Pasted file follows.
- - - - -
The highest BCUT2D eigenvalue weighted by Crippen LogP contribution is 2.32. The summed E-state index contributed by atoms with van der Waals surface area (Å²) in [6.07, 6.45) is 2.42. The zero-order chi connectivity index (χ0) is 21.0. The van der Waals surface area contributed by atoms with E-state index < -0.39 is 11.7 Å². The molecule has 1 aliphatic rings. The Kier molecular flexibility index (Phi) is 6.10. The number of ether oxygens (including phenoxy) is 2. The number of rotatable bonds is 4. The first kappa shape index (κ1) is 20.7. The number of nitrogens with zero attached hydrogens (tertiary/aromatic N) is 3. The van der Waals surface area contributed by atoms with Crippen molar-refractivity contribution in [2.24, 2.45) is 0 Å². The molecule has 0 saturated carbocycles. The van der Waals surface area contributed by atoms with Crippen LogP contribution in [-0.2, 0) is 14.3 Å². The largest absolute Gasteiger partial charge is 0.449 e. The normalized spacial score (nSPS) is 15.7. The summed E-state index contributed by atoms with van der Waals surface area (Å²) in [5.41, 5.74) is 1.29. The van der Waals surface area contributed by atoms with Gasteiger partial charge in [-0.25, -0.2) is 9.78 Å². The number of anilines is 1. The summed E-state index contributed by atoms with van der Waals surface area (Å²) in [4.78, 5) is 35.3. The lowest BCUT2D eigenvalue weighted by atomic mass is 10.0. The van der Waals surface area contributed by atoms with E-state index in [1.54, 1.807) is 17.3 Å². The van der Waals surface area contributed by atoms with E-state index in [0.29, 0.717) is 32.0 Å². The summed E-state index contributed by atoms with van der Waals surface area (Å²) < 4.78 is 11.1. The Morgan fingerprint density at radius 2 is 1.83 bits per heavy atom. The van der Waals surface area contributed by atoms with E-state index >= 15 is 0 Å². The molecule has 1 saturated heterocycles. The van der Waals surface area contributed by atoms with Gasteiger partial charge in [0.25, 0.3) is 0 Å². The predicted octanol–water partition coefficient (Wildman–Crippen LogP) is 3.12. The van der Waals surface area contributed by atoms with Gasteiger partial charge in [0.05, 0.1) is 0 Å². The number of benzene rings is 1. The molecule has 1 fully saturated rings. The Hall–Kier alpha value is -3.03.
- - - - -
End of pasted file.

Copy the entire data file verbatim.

The highest BCUT2D eigenvalue weighted by Crippen LogP contribution is 2.32. The summed E-state index contributed by atoms with van der Waals surface area (Å²) in [6.07, 6.45) is 2.42. The zero-order chi connectivity index (χ0) is 21.0. The van der Waals surface area contributed by atoms with E-state index < -0.39 is 11.7 Å². The molecule has 1 aliphatic rings. The Kier molecular flexibility index (Phi) is 6.10. The number of ether oxygens (including phenoxy) is 2. The number of rotatable bonds is 4. The first kappa shape index (κ1) is 20.7. The number of nitrogens with zero attached hydrogens (tertiary/aromatic N) is 3. The van der Waals surface area contributed by atoms with Crippen molar-refractivity contribution in [2.24, 2.45) is 0 Å². The molecule has 0 saturated carbocycles. The van der Waals surface area contributed by atoms with Crippen LogP contribution in [-0.2, 0) is 14.3 Å². The largest absolute Gasteiger partial charge is 0.449 e. The normalized spacial score (nSPS) is 15.7. The summed E-state index contributed by atoms with van der Waals surface area (Å²) in [5.41, 5.74) is 1.29. The van der Waals surface area contributed by atoms with Gasteiger partial charge in [-0.25, -0.2) is 9.78 Å². The number of anilines is 1. The summed E-state index contributed by atoms with van der Waals surface area (Å²) in [4.78, 5) is 35.3. The lowest BCUT2D eigenvalue weighted by atomic mass is 10.0. The van der Waals surface area contributed by atoms with E-state index in [1.54, 1.807) is 17.3 Å². The van der Waals surface area contributed by atoms with E-state index in [0.29, 0.717) is 32.0 Å². The summed E-state index contributed by atoms with van der Waals surface area (Å²) < 4.78 is 11.1. The Morgan fingerprint density at radius 2 is 1.83 bits per heavy atom. The van der Waals surface area contributed by atoms with E-state index >= 15 is 0 Å². The molecule has 1 saturated heterocycles. The van der Waals surface area contributed by atoms with Gasteiger partial charge in [0.25, 0.3) is 0 Å². The predicted octanol–water partition coefficient (Wildman–Crippen LogP) is 3.12. The van der Waals surface area contributed by atoms with Gasteiger partial charge in [0.05, 0.1) is 0 Å². The number of benzene rings is 1. The molecule has 1 fully saturated rings. The Hall–Kier alpha value is -3.03.